The Blake Plates tells two stories, connected but separate.
One of them is about Rebecca Haughton. In the spring of 1960 – seventeen and studying for her A Levels – she finds herself the owner of a set of small engraved copper plates. The plates seem to have a connection with William Blake’s Songs of Innocence and of Experience. Intrigued by the possibility that they might be Blake’s originals, Rebecca begins a search that brings her face to face with new people, mostly kind and helpful, but some hostile and perhaps dangerous. What will it mean for her if the plates are authenticated and she turns out to be the owner of such a valuable art-work?
Rebecca and her mother, Olivia, have a meeting with specialists at the Fitzwilliam Museum in Cambridge, where the Senior Keeper shows them an original copy of the Songs.
EXCERPT 1 ~ Rebecca:
The Senior Keeper turns the pages, pausing to let the visitors study each of them briefly.
But when he reaches ‘The Blossom’, Rebecca asks him to pause. This mysterious little poem is one of her favourites. Now, lost in the perfection of William Blake’s original print, she’s seized and taken away, her whole body and mind clenched in amazement and joy. She’s studied this illustration in the facsimile copy that Zoe’s dad had lent her – she’d loved it – but it’s a thin and anaemic version, she now realises. Slightly misty. But the colours of the original are rich and luminous, bright as a mid-day in summer, as fresh and vibrant as if William or his wife Catherine had finished them only a couple of hours ago. No wonder they’re called illuminated texts – they shine with their own golden radiance, as if the artist had dipped his brush or his dauber in coloured sunlight, and laid it naked on the pages.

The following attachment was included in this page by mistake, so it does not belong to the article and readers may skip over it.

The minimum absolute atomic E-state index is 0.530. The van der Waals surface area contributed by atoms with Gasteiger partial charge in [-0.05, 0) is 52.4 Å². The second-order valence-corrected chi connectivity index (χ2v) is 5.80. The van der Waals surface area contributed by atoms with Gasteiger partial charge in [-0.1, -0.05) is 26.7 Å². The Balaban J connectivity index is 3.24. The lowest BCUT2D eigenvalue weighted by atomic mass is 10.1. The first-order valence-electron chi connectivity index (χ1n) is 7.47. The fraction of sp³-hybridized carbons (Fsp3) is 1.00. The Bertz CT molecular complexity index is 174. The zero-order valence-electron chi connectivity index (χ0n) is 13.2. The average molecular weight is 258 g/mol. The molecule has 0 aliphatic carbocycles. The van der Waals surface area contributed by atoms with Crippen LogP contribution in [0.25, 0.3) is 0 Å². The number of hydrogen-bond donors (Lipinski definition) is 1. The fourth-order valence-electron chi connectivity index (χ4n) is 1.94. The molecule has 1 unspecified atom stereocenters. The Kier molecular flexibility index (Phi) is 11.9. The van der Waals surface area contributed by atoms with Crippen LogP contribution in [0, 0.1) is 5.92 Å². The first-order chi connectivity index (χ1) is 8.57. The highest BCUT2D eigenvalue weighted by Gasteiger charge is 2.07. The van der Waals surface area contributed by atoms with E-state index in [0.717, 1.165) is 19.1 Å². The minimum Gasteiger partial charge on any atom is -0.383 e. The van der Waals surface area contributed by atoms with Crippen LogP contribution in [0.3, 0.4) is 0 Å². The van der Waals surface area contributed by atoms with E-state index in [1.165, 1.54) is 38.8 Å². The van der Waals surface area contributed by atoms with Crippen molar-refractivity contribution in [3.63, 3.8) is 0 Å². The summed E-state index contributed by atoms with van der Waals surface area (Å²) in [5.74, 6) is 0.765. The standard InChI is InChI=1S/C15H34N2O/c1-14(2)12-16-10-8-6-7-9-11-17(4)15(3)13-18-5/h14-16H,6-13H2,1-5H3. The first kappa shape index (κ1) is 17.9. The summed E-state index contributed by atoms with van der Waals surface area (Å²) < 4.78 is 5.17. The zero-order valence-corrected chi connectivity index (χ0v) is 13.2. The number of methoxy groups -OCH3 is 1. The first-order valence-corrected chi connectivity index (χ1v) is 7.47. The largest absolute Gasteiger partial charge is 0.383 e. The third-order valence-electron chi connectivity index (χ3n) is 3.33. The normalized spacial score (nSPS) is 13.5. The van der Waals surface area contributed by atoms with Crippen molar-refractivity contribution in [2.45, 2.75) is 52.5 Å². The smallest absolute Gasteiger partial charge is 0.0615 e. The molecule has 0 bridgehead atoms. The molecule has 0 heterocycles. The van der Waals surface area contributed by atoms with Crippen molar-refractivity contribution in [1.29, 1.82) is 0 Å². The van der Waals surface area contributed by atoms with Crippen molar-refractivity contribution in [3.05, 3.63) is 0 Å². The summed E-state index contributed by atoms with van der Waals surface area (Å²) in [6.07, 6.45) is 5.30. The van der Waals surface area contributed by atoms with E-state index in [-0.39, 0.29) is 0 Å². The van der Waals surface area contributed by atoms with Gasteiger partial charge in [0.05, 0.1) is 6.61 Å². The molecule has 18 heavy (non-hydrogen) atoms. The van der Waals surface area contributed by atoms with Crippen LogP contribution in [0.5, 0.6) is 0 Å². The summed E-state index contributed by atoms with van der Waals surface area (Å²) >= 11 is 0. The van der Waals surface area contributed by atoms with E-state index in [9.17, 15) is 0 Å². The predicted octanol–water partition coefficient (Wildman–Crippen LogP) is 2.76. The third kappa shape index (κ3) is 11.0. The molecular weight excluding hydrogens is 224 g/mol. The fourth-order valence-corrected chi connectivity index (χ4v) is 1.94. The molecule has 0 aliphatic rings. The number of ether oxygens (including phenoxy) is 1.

She is enkindled. She hears William say something to Catherine, and her murmured reply. She catches the words yellow ochre. But the vision is gone in a moment, irretrievably vanished. But she’d heard them, talking!
Dr Waller-Dixon, looking directly at Olivia, says: ‘These plates could be very important, Mrs . . ?’
‘Haughton,’ Olivia tells him. ‘Miss Haughton.’
He seems not to be troubled by the fact that Rebecca’s mother is Miss Haughton. ‘These plates,’ he continues, ‘need to be in a place of security from now on. And the other 25 must be handed over to us at once so that we can arrange and carry out proper processes of investigation.’
There is no immediate response. So he adds: ‘You do understand?’
Olivia understands perfectly. But she indicates with a slight movement of her head that the decision is not hers to make. She’s looking at Rebecca.